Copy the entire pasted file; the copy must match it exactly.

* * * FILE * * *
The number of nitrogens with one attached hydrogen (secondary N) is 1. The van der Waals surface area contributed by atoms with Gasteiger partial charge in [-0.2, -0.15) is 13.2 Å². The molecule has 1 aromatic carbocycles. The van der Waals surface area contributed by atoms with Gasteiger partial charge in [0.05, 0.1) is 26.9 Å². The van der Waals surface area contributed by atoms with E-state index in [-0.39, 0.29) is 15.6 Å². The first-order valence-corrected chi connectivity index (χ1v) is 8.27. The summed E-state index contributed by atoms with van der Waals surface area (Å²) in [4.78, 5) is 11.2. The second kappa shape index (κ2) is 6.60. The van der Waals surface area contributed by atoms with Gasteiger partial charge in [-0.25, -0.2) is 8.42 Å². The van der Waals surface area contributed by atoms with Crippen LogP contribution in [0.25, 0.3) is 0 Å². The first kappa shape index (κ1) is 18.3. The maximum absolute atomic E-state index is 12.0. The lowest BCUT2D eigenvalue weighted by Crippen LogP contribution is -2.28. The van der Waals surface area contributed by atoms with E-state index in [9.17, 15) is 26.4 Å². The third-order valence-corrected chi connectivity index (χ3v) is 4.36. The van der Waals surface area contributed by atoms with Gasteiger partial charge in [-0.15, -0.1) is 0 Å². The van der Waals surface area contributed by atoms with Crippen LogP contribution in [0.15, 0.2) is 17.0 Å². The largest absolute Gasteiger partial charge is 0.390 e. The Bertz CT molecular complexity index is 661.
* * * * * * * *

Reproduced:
The number of nitrogens with one attached hydrogen (secondary N) is 1. The van der Waals surface area contributed by atoms with Gasteiger partial charge in [-0.2, -0.15) is 13.2 Å². The molecule has 1 aromatic carbocycles. The van der Waals surface area contributed by atoms with Gasteiger partial charge in [0.05, 0.1) is 26.9 Å². The van der Waals surface area contributed by atoms with E-state index in [-0.39, 0.29) is 15.6 Å². The first-order valence-corrected chi connectivity index (χ1v) is 8.27. The summed E-state index contributed by atoms with van der Waals surface area (Å²) in [4.78, 5) is 11.2. The second kappa shape index (κ2) is 6.60. The van der Waals surface area contributed by atoms with Gasteiger partial charge in [-0.25, -0.2) is 8.42 Å². The van der Waals surface area contributed by atoms with Crippen LogP contribution in [0.25, 0.3) is 0 Å². The first kappa shape index (κ1) is 18.3. The maximum absolute atomic E-state index is 12.0. The lowest BCUT2D eigenvalue weighted by Crippen LogP contribution is -2.28. The van der Waals surface area contributed by atoms with E-state index in [9.17, 15) is 26.4 Å². The third-order valence-corrected chi connectivity index (χ3v) is 4.36. The van der Waals surface area contributed by atoms with Gasteiger partial charge in [-0.15, -0.1) is 0 Å². The van der Waals surface area contributed by atoms with Crippen LogP contribution in [0.15, 0.2) is 17.0 Å². The largest absolute Gasteiger partial charge is 0.390 e. The Bertz CT molecular complexity index is 661.